That he took trouble with his gems, taking them up in the rough and polishing each facet patiently, the publication of the two posthumous volumes of short stories proves abundantly. I think it proves also the assertion made here that he was by no means a dealer in words. On looking at the first feeble drafts from which so many perfect stories have been fashioned, one discovers that what has been matured, improved, brought to perfection by unwearied endeavour is not the diction of the tale, but the vision of its true shape and detail. Those first attempts are not faltering or uncertain in expression. It is the conception which is at fault. The subjects have not yet been adequately seen. His proceeding was not to group expressive words, that mean nothing, around misty and mysterious shapes dear to muddled intellects and belonging neither to earth nor to heaven. His vision by a more scrupulous, prolonged and devoted attention to the aspects of the visible world discovered at last the right words as if miraculously impressed for him upon the face of things and events. This was the particular shape taken by his inspiration; it came to him directly, honestly in the light of his day, not on the tortuous, dark roads of meditation. His realities came to him from a genuine source, from this universe of vain appearances wherein we men have found everything to make us proud, sorry, exalted, and humble.

Maupassant’s renown is universal, but his popularity is restricted. It is not difficult to perceive why. Maupassant is an intensely national writer. He is so intensely national in his logic, in his clearness, in his aesthetic and moral conceptions, that he has been accepted by his countrymen without having had to pay the tribute of flattery either to the nation as a whole, or to any class, sphere or division of the nation. The truth of his art tells with an irresistible force; and he stands excused from the duty of patriotic posturing. He is a Frenchman of Frenchmen beyond question or cavil, and with that he is simple enough to be universally comprehensible. What is wanting to his universal success is the mediocrity of an obvious and appealing tenderness. He neglects to qualify his truth with the drop of facile sweetness; he forgets to strew paper roses over the tombs. The disregard of these common decencies lays him open to the charges of cruelty, cynicism, hardness. And yet it can be safely affirmed that this man wrote from the fulness of a compassionate heart. He is merciless and yet gentle with his mankind; he does not rail at their prudent fears and their small artifices; he does not despise their labours. It seems to me that he looks with an eye of profound pity upon their troubles, deceptions and misery. But he looks at them all. He sees — and does not turn away his head. As a matter of fact he is courageous.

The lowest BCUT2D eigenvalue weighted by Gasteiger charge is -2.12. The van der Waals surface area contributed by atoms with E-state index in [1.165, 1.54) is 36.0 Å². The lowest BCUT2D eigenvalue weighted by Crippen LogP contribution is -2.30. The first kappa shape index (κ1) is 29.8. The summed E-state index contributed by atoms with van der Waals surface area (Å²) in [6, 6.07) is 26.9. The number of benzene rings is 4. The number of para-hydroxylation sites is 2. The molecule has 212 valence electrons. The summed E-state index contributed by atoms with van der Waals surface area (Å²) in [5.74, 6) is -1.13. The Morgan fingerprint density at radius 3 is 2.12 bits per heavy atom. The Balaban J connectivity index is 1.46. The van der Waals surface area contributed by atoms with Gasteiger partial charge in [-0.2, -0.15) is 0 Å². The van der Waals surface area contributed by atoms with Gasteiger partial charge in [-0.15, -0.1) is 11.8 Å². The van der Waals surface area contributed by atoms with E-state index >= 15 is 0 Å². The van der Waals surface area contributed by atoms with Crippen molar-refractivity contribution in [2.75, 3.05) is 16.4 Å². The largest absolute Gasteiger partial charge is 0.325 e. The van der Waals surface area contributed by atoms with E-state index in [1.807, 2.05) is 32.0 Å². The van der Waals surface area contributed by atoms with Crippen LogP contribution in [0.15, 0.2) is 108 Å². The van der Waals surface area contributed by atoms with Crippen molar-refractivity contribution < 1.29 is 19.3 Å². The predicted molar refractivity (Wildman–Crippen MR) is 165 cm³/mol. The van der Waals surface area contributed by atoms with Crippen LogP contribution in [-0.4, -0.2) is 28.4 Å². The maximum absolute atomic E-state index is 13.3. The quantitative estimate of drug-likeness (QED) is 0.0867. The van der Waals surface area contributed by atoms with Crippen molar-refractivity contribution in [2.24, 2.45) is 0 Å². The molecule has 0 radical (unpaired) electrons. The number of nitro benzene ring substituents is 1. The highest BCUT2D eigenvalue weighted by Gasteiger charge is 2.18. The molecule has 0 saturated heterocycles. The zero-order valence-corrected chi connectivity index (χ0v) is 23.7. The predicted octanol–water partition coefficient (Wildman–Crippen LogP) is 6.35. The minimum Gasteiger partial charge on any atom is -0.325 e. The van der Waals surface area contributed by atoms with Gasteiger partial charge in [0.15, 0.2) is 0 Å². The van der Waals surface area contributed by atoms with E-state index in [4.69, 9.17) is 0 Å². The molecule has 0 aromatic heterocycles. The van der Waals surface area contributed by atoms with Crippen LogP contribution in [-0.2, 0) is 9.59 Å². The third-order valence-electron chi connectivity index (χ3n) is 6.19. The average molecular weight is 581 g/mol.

Courage and justice are not popular virtues. The practice of strict justice is shocking to the multitude who always (perhaps from an obscure sense of guilt) attach to it the meaning of mercy. In the majority of us, who want to be left alone with our illusions, courage inspires a vague alarm. This is what is felt about Maupassant. His qualities, to use the charming and popular phrase, are not lovable. Courage being a force will not masquerade in the robes of affected delicacy and restraint. But if his courage is not of a chivalrous stamp, it cannot be denied that it is never brutal for the sake of effect. The writer of these few reflections, inspired by a long and intimate acquaintance with the work of the man, has been struck by the appreciation of Maupassant manifested by many women gifted with tenderness and intelligence. Their more delicate and audacious souls are good judges of courage. Their finer penetration has discovered his genuine masculinity without display, his virility without a pose. They have discerned in his faithful dealings with the world that enterprising and fearless temperament, poor in ideas but rich in power, which appeals most to the feminine mind.

It cannot be denied that he thinks very little. In him extreme energy of perception achieves great results, as in men of action the energy of force and desire. His view of intellectual problems is perhaps more simple than their nature warrants; still a man who has written Yvette cannot be accused of want of subtlety. But one cannot insist enough upon this, that his subtlety, his humour, his grimness, though no doubt they are his own, are never presented otherwise but as belonging to our life, as found in nature, whose beauties and cruelties alike breathe the spirit of serene unconsciousness.

Maupassant’s philosophy of life is more temperamental than rational. He expects nothing from gods or men. He trusts his senses for information and his instinct for deductions. It may seem that he has made but little use of his mind. But let me be clearly understood. His sensibility is really very great; and it is impossible to be sensible, unless one thinks vividly, unless one thinks correctly, starting from intelligible premises to an unsophisticated conclusion.

This is literary honesty. It may be remarked that it does not differ very greatly from the ideal honesty of the respectable majority, from the honesty of law-givers, of warriors, of kings, of bricklayers, of all those who express their fundamental sentiment in the ordinary course of their activities, by the work of their hands.

The work of Maupassant’s hands is honest. He thinks sufficiently to concrete his fearless conclusions in illuminative instances. He renders them with that exact knowledge of the means and that absolute devotion to the aim of creating a true effect — which is art. He is the most accomplished of narrators.

It is evident that Maupassant looked upon his mankind in another spirit than those writers who make haste to submerge the difficulties of our holding-place in the universe under a flood of false and sentimental assumptions. Maupassant was a true and dutiful lover of our earth. He says himself in one of his descriptive passages: “Nous autres que seduit la terre . . . ” It was true. The earth had for him a compelling charm. He looks upon her august and furrowed face with the fierce insight of real passion. His is the power of detecting the one immutable quality that matters in the changing aspects of nature and under the ever-shifting surface of life. To say that he could not embrace in his glance all its magnificence and all its misery is only to say that he was human. He lays claim to nothing that his matchless vision has not made his own. This creative artist has the true imagination; he never condescends to invent anything; he sets up no empty pretences. And he stoops to no littleness in his art — least of all to the miserable vanity of a catching phrase.